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How Gluteal Atrophy Affects Posture & Performance
As the world has advanced to extreme technological means, sedentary lifestyles have also increased. More people are sitting at desks today than ever before; and as assumed, these same individuals leave work and sit in front of a computer in their homes. As technological advancements have made communication and business more efficient, unfortunately, it has made the human body less efficient. More people are engaged in a sedentary lifestyle that is composed of prolonged static positions (seated or standing); and spend less time moving or exercising.
Is it possible that a sedentary lifestyle, absent of purposeful loaded activity or exercise, can cause atrophy of muscles? Take the example of a broken bone. Once fractured and encased in a splint or cast for several weeks (depending on the type of fracture and bone involved), the muscles surrounding that bone are no longer active. They are not active because the “lever system” that they are associated with is impaired. Therefore, without proper muscle firing or use, the muscles lose tonus, weaken, and decrease in neural response.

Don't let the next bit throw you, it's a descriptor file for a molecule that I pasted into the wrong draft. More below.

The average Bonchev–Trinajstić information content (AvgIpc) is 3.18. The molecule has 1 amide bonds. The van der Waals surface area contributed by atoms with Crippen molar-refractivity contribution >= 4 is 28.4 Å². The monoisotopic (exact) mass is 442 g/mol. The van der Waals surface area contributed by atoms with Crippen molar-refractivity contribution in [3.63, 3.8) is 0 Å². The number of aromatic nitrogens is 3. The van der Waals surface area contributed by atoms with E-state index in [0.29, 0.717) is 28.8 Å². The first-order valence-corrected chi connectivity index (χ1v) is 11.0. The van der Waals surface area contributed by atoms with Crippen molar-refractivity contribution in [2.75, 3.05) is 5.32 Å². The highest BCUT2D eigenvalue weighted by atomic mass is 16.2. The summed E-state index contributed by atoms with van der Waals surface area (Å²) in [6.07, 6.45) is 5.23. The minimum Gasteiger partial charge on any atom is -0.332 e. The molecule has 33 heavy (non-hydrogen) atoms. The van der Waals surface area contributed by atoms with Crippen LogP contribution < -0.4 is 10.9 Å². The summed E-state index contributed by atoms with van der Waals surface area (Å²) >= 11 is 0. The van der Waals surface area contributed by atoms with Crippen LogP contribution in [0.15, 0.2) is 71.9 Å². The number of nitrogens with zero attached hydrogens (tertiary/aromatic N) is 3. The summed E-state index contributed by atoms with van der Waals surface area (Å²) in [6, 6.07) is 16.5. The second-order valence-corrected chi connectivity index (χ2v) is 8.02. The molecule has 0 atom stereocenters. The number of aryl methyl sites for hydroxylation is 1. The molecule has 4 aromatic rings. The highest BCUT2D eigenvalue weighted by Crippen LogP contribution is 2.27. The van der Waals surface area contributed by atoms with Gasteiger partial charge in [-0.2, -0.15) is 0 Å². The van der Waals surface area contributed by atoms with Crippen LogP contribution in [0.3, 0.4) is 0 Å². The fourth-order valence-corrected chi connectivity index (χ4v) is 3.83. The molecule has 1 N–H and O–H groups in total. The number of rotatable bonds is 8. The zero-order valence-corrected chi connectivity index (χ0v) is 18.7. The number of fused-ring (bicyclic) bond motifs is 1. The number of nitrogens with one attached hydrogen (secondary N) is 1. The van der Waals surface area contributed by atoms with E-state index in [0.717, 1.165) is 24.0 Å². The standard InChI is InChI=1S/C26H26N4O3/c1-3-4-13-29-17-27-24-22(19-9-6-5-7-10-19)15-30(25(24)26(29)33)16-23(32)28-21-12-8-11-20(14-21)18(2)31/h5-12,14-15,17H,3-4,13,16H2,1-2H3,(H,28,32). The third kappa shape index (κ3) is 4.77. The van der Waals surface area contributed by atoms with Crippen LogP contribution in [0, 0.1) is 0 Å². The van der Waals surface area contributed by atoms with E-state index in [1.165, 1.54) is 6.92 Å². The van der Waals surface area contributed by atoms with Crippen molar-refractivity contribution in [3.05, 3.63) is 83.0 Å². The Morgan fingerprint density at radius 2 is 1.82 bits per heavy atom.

Studies have been shown that unloaded inactivity induces atrophy and functional de-conditioning of skeletal muscle—especially in the lower extremities. (1) In this case, “unloaded” should be defined as absence of an external load, and “inactivity” is defined as little to no muscular movement, stimulation, or locomotion. In this particular study, ten healthy males were subjected to 5 weeks of experimental bed rest. Each participant was matched with an associate to assist in minimal tasks. Their lower body muscles were tested using isometric hip and knee extension exercises. After the 5 weeks, atrophy was more pronounced in the extensor muscles of the gluteal region, thigh, and calf. Furthermore, radiological density tests indicated a bone mineral loss already after 5 weeks.